Testing, testing. Related Posts:Leaders in search of partiesLeadership Selection – A Cautionary TaleReport on 2010 elections for positions in the HousePolitical perceptionsCoalition government: not liked, but expected
In the previous Canadian parliament, a question of privilege was raised concerning the then Government’s excessive recourse to time allocation and how these guillotine measures impacted Members from smaller parties. In the Canadian House of Commons, if a Member belongs to a party which has fewer than 12 elected members in the House, they do not have recognized party status and are treated as independents. Because virtually all procedures in the House of Commons are organized around parties (the officially recognized ones at least) rather than Members as the central agents, this means that the so-called “independent” MPs have extremely limited opportunities to participate in debates at the best of times. The recourse to time allocation on a bill more […]
What we have today is a grubby piece of schoolboy intrigue that Michael Dobbs would have been ashamed to have dreamt up for one of his novels. These are matters for the House to deliberate on properly and initiate, not the Executive. These are matters of due process and due thought.Mr Gordon Marsden, MP
In a 2010 speech to the Oxford Union Society, UK House of Commons Speaker John Bercow stated: “I appreciate that the words “parliamentary procedure” are not necessarily the most exciting in the English language. Yet, as I have indicated, parliamentary procedure matters.” Speaker Bercow is not the only Member of the House of Commons who feels that way; two of the most passionate debates in the UK Commons in recent months occurred over proposed changes to the House’s Standing Orders. Contrary to what one British journalist believes, the Standing Orders are not “an obscure parliamentary procedure“, rather, the Standing Orders are the rules which guide procedure in parliament. And on two occasions recently, the first on the very last sitting day […]
I know the Conservative-Liberal Democrat coalition was far from perfect (as is the case for all governments), but for this politically despondent Canadian, it was inspiring. In fact, it was so inspiring, I started this blog. The new UK Parliament sat for the first time on 18 May to elect the Speaker. I started this blog that day and my first post appeared on May 21 2010.
Around this time five years ago, I was quite despondent about the state of politics here in Canada. I was finding it increasingly difficult to pay any attention to the news, simply because it would only further anger and frustrate me. Part my job requires that I follow parliamentary events in other jurisdictions, and so I was paying nominal attention to the 2010 UK election campaign. I wasn’t on Twitter at the time, so relied on UK online media. My interest grew as talk of a “hung parliament” — words never heard here in Canada — came to dominate. I was startled by the number of studies and opinion pieces in the press by Constitutional and political experts explaining government […]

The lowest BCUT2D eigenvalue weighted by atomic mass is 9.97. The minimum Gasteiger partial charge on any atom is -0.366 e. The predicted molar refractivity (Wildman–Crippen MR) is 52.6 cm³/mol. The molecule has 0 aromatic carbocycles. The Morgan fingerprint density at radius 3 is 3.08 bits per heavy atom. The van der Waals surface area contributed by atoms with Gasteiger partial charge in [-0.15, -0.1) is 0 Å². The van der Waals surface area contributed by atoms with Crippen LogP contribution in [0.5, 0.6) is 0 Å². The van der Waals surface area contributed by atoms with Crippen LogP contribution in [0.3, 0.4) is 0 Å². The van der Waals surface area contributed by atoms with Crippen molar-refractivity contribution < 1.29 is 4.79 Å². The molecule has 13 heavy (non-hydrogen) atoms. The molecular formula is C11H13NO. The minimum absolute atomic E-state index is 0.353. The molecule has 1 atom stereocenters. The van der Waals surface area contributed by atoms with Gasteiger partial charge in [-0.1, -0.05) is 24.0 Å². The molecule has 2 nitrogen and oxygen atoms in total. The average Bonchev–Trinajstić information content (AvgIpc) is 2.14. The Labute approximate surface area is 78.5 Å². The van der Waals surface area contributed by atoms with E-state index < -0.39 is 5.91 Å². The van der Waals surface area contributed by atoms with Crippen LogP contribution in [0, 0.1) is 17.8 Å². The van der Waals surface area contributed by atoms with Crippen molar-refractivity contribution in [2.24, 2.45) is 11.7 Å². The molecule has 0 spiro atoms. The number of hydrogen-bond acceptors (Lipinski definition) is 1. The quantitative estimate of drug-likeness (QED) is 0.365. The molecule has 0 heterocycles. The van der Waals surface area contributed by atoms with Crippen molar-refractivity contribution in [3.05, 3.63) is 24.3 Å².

Interestingly, we learn from the Government e-petitions site that around one in five of the e-petitions submitted attract fewer than three signatures, and as many as 42% fewer than six.
In May 2014, the UK House of Commons adopted a motion supporting the establishment, at the start of the next Parliament, of a collaborative e-petitions system, which enables members of the public to petition the House of Commons and press for action from Government. The motion called on the Procedure Committee to work with the Government and other interested parties on the development of detailed proposals. On 26 November 2014, the Procedure Committee released its report outlining an e-petitions system for the House of Commons. The Committee proposed that joint system be based on the existing Government e-petition site: redesigned and rebranded to show that it is owned by the House and the Government. To emphasise the Parliamentary oversight of […]
Is it commonplace for the Minister who has direct responsibility to be absent at the material moment? It is not, although, in fairness, it having happened now under this Government, I should point out that it did happen on one occasion under the last.Speaker Bercow
Proceedings in the UK House of Commons normally unfold in a very orderly, business-like way (PMQs notwithstanding). However, on rare occasions, things do not go to plan, and MPs are left in an uncharacteristic state of some confusion. Such an incident occurred yesterday (4 December 2014). The parliamentary day began normally, with oral answers to questions to the Department of Transport, followed by questions to the House of Commons Commission. Then the Leader of the House delivered the usual Thursday statement outlining the business of the House for the coming week. That was followed by another ministerial statement, this one from the Pensions Minister. Now, ministerial statements in the UK House of Commons tend to last, on average, about an […]